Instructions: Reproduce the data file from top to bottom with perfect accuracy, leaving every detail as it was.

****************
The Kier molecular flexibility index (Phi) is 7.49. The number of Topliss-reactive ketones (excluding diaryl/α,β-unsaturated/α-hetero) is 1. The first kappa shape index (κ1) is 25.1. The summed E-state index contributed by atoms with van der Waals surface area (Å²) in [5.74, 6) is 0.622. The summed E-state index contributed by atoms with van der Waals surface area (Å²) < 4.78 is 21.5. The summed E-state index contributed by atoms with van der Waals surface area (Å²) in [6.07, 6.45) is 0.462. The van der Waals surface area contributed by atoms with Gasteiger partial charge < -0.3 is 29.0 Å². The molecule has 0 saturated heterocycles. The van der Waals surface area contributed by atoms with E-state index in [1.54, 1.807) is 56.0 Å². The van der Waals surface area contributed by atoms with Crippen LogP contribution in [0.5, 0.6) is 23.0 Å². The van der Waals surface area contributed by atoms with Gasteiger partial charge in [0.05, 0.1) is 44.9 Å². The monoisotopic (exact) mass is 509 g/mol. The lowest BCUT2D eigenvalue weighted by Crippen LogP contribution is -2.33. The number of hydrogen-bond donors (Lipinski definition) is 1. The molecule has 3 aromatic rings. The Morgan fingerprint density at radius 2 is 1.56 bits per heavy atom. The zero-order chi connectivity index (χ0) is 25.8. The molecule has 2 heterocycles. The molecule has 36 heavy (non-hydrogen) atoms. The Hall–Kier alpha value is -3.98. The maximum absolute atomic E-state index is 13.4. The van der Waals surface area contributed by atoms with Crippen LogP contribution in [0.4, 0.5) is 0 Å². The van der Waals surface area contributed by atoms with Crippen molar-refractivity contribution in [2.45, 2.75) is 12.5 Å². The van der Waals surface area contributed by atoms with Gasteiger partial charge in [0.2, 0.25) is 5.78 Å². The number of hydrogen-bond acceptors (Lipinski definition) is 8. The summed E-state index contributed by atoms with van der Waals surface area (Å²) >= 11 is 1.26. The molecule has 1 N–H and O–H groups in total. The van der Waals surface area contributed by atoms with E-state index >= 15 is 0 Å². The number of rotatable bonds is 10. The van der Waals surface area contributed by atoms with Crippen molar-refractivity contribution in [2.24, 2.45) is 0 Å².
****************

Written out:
The Kier molecular flexibility index (Phi) is 7.49. The number of Topliss-reactive ketones (excluding diaryl/α,β-unsaturated/α-hetero) is 1. The first kappa shape index (κ1) is 25.1. The summed E-state index contributed by atoms with van der Waals surface area (Å²) in [5.74, 6) is 0.622. The summed E-state index contributed by atoms with van der Waals surface area (Å²) < 4.78 is 21.5. The summed E-state index contributed by atoms with van der Waals surface area (Å²) in [6.07, 6.45) is 0.462. The van der Waals surface area contributed by atoms with Gasteiger partial charge < -0.3 is 29.0 Å². The molecule has 0 saturated heterocycles. The van der Waals surface area contributed by atoms with E-state index in [1.54, 1.807) is 56.0 Å². The van der Waals surface area contributed by atoms with Crippen LogP contribution in [0.5, 0.6) is 23.0 Å². The van der Waals surface area contributed by atoms with Gasteiger partial charge in [0.05, 0.1) is 44.9 Å². The monoisotopic (exact) mass is 509 g/mol. The lowest BCUT2D eigenvalue weighted by Crippen LogP contribution is -2.33. The number of hydrogen-bond donors (Lipinski definition) is 1. The molecule has 3 aromatic rings. The Morgan fingerprint density at radius 2 is 1.56 bits per heavy atom. The zero-order chi connectivity index (χ0) is 25.8. The molecule has 2 heterocycles. The molecule has 36 heavy (non-hydrogen) atoms. The Hall–Kier alpha value is -3.98. The maximum absolute atomic E-state index is 13.4. The van der Waals surface area contributed by atoms with Crippen LogP contribution in [0.4, 0.5) is 0 Å². The van der Waals surface area contributed by atoms with Crippen molar-refractivity contribution in [2.45, 2.75) is 12.5 Å². The van der Waals surface area contributed by atoms with Gasteiger partial charge in [0.2, 0.25) is 5.78 Å². The number of hydrogen-bond acceptors (Lipinski definition) is 8. The summed E-state index contributed by atoms with van der Waals surface area (Å²) >= 11 is 1.26. The molecule has 1 N–H and O–H groups in total. The van der Waals surface area contributed by atoms with E-state index >= 15 is 0 Å². The number of rotatable bonds is 10. The van der Waals surface area contributed by atoms with Crippen molar-refractivity contribution in [2.24, 2.45) is 0 Å².